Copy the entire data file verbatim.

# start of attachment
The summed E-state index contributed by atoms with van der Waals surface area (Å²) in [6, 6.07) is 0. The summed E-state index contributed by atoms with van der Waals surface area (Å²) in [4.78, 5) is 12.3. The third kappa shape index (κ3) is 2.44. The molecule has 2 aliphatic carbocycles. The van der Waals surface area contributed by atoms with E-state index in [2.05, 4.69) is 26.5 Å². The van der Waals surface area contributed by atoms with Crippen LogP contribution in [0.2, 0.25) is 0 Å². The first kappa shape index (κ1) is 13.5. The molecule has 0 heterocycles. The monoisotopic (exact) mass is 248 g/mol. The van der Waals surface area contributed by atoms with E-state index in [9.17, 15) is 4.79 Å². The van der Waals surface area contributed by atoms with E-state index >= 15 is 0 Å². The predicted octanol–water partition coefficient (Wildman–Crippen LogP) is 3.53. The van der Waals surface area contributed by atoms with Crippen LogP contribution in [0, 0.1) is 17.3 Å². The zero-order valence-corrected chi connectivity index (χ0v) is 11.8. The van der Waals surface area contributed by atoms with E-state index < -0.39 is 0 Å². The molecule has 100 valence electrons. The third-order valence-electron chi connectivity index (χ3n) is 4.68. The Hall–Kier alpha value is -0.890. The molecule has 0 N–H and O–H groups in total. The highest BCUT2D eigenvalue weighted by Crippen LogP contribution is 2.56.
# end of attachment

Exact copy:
The summed E-state index contributed by atoms with van der Waals surface area (Å²) in [6, 6.07) is 0. The summed E-state index contributed by atoms with van der Waals surface area (Å²) in [4.78, 5) is 12.3. The third kappa shape index (κ3) is 2.44. The molecule has 2 aliphatic carbocycles. The van der Waals surface area contributed by atoms with E-state index in [2.05, 4.69) is 26.5 Å². The van der Waals surface area contributed by atoms with Crippen LogP contribution in [0.2, 0.25) is 0 Å². The first kappa shape index (κ1) is 13.5. The molecule has 0 heterocycles. The monoisotopic (exact) mass is 248 g/mol. The van der Waals surface area contributed by atoms with E-state index in [9.17, 15) is 4.79 Å². The van der Waals surface area contributed by atoms with E-state index >= 15 is 0 Å². The predicted octanol–water partition coefficient (Wildman–Crippen LogP) is 3.53. The van der Waals surface area contributed by atoms with Crippen LogP contribution in [0, 0.1) is 17.3 Å². The zero-order valence-corrected chi connectivity index (χ0v) is 11.8. The van der Waals surface area contributed by atoms with E-state index < -0.39 is 0 Å². The molecule has 100 valence electrons. The third-order valence-electron chi connectivity index (χ3n) is 4.68. The Hall–Kier alpha value is -0.890. The molecule has 0 N–H and O–H groups in total. The highest BCUT2D eigenvalue weighted by Crippen LogP contribution is 2.56.